Choosing the Right Weight-Loss Program
You have seen and heard all the pitches—Atkins, WeightWatchers, Biggest Loser, the Raw Food Diet, the South Beach Diet, Isagenix Weight Loss Program, Jenny Craig, the list goes on—but how do you know what weight-loss program is right for you?
The first and most important step is to talk to your health care provider about your weight. You may feel uncomfortable broaching this subject with your doctor, but it is essential to your overall health. Try writing down questions that you want to ask in advance so that you feel prepared. Make sure you take notes of what your doctor says and recommends. Finally, bring along a friend or family member for support during your visit.
You may want to ask your doctor about a specific weight-loss program or specialist. It is important to discuss your options with your doctor because different programs may have a different effect on your body, especially if you have pre-existing health problems.
In choosing a weight-loss program, it is essential that the program promote healthy habits in the long run. Weight loss and management is not just about what you eat, rather it is a lifestyle. Make sure that the weight-loss program offers a long-term plan of how you will maintain your goal weight. The weight-loss program should also offer you guidance on how you can cultivate healthier eating and physical activity habits. Ideally the weight-loss program will offer a level of accountability, with ongoing feedback, monitoring, and support. Programs that have slow and steady weight-loss goals will be more sustainable in the long run.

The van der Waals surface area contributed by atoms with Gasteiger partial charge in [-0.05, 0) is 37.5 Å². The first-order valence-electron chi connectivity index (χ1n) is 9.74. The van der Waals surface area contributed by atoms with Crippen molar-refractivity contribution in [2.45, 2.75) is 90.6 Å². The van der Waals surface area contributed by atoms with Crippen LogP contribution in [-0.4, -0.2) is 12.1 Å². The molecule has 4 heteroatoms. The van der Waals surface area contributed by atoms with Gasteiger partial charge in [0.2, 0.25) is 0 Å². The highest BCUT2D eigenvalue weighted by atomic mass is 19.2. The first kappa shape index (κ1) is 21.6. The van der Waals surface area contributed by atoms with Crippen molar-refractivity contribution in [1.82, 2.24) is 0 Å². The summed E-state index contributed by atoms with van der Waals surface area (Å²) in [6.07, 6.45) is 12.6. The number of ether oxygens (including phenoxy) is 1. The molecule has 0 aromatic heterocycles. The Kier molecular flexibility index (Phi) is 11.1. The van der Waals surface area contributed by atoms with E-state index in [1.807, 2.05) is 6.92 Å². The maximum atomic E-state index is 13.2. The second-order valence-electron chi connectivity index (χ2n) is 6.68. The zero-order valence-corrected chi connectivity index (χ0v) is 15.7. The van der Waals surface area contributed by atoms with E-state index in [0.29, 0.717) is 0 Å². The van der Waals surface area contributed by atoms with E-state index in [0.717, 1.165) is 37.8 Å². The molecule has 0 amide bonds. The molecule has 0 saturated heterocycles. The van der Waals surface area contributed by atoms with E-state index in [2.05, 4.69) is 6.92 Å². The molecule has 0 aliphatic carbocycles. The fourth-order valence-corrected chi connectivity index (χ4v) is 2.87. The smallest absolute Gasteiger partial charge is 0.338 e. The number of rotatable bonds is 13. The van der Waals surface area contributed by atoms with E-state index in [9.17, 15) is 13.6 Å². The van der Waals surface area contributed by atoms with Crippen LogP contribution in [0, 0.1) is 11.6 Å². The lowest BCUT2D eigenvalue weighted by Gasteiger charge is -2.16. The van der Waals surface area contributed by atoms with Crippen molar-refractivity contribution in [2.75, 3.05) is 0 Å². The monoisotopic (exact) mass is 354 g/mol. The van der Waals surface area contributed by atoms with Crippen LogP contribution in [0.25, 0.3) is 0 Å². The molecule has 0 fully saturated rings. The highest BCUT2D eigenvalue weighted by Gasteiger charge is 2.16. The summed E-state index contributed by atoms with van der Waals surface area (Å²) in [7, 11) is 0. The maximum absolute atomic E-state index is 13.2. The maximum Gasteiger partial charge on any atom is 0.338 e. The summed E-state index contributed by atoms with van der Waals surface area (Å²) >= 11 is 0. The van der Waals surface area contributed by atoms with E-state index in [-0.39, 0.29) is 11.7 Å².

The rule of thumb in choosing a weight-loss program is that if it seems to good to be true, it probably is. Be aware of the false claims. These claims include weight loss without change in diet or exercise routine, 30 pounds in 30 days or similar short-term weight loss claims, weight loss in specific problem areas of your body, and before-and-after pictures that seem too good to be true. One way to evaluate whether a claim is legitimate or not is to be aware of asterisks and to read the footnotes and small print.
It is better to be skeptical of a weight-loss program and to ask questions rather than potentially harm your health in the long run.
Make sure that your weight-loss program is tailored to fit your body’s needs. What works for someone else, may not work for you and vice versa.
In the end, healthy diet and exercise are essential to any long-term weight loss.
Check out the Dietary Guidelines for Americans 2015-2020 published by the Office of Disease Prevention and Health Promotion for more information about healthy eating: http://health.gov/dietaryguidelines/2015/guidelines/
Check out the Physical Activity Guidelines for Americans published in 2008 by the Office of Disease Prevention and Health Promotion for more information about regular exercise:
- “Choosing a Safe and Successful Weight-loss Program.” National Institute of Diabetes and Digestive and Kidney Diseases. National Institutes of Health, Dec. 2012. Web.
- “Weighing the Claims in Diet Ads.” Consumer Information. Federal Trade Commission, July 2012. Web.